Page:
After the news that FIFA eventually decided against a 48-team World Cup finals for Qatar 2022, many football fans breathed a sigh of relief.

Too much is changing in football these days and it’s changing far too quickly. It seems that none of football’s governing bodies is content with how competitions are structured and just how us supporters enjoy the beautiful game.

After the 2015 FIFA scandal which, among other things, resulted in the removal of FIFA president Sepp Blatter and UEFA president Michel Platini from office and their banning from all football-related activities for eight years, the organisation underwent wholesale changes.

Gianni Infantino won the FIFA presidency in early 2016, replacing Blatter. Infantino had been involved at UEFA since 2000 in his role as director of legal affairs and general secretary.

In February of this year, it was revealed that Infantino would stay on as FIFA president for another four years at least. To register as a candidate for the presidential race, members must receive nomination letters from at least five of the 211 member federations. Infantino was the only person who had obtained five nomination letters so he stood unchallenged to continue in his role.

Infantino, now 48, had been expected to win again despite the efforts of Ramon Vega. Vega, the former Spurs and Watford defender, had expressed a desire to run for office but he was not able to garner the required support from the footballing world.

Infantino’s re-election will be confirmed once he passes the mandatory eligibility and integrity checks ahead of him in Paris on June 5th.

Some major changes have been agreed upon and implemented in the world of football during Infantino’s relatively short stint as FIFA president already.

One of the biggest decisions made was to increase the World Cup finals to 48 teams from the 2026 tournament which will be held between the USA, Mexico and Canada. They then discussed the possibility of bringing that change forward to implement it in time for Qatar 2022. But that has now been ruled out, as mentioned in the opening paragraph.

While a 48-team World Cup finals may not be something to look forward to, there have been other progressions within the sport which Infantino can take particular pride in.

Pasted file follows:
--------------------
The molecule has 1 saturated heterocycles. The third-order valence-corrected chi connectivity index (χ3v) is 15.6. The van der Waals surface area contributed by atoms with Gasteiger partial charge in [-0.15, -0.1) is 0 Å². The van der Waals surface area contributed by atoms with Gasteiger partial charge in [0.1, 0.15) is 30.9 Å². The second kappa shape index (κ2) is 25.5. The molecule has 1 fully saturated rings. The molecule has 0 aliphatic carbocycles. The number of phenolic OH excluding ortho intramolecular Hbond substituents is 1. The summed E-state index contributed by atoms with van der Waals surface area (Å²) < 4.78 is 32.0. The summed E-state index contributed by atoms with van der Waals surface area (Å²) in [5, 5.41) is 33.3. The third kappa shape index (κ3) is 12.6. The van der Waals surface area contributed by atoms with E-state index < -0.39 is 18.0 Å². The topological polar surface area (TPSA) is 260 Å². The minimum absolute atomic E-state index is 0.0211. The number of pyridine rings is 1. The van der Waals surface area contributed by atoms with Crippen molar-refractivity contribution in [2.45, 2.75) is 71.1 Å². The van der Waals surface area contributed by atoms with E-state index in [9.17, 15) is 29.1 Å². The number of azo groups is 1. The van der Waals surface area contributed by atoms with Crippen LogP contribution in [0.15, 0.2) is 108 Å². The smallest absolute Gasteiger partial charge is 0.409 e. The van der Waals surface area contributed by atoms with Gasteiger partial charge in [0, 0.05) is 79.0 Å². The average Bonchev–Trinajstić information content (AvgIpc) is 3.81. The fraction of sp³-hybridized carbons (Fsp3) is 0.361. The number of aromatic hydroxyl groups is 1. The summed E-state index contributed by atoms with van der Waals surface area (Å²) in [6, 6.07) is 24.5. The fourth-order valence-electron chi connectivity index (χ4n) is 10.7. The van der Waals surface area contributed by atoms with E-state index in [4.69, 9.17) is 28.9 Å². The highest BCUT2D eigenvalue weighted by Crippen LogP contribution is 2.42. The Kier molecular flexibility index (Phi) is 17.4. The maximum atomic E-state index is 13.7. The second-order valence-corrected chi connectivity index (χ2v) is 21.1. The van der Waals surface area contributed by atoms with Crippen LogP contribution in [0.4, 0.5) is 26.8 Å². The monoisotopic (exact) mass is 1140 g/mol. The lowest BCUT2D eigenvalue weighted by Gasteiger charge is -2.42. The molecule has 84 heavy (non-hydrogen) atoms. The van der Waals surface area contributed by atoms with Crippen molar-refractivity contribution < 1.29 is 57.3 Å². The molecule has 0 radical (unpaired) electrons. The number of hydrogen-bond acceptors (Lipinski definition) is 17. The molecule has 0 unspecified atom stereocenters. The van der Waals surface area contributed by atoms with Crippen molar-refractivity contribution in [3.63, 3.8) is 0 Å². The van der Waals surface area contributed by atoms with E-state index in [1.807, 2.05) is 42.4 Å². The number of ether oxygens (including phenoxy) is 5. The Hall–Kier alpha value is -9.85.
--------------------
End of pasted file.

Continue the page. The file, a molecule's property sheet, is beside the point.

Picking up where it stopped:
There has been significant investment in women’s football during Infantino’s tenure. The Women’s World Cup tournament kicks off in France in June with a huge increase in interest around the world as the women’s game threads on the fringes of mainstream coverage.

Indeed, Infantino holds a huge amount of regard for women’s football and, in relation to the never-ending problems of cheating and simulation in the professional game, he was quoted at a press conference in February saying: “Sometimes we men feel we need to show how strong we are, as probably human nature, and this is reflected in some of the behaviour in society in general. When it comes to behaviour, there’s something to learn from the women’s game.”

Shortly after Infantino took over as FIFA president, he appointed Fatma Samoura as the first female secretary general in the organisation’s history. Samoura’s appointment was one of Infantino’s measures to show that FIFA was out to better itself and that reform was possible. He said: “She is used to managing big organisations, big budgets, human resources, finance. She will bring a fresh wind to FIFA, somebody from outside not somebody from inside, not somebody from the past. Somebody new, somebody who can help us do the right thing in the future.”

Infantino is also a long-time advocate of the use of technology in football, VAR, in particular. Speaking earlier this year in Scotland, Infantino said: “VAR is a success story. There are over 70 countries and competition organisers who have introduced VAR already. It is not changing football, but cleaning football, making it more just, and this is what we want.”

The English Premier League will introduce the use of VAR from next season onwards. It has already been used, mainly with positive results, in LaLiga, Serie A, Bundesliga and the MLS.

It appears that Infantino is a man who certainly seems to embrace change. With the growth of the women’s game and a potentially successful introduction of VAR throughout Europe’s top leagues, his time so far could be considered a success. Yes, the eventual 48-team World Cup tournaments may suffer from severe quality dilution but whose to say they won’t work out better in the long run?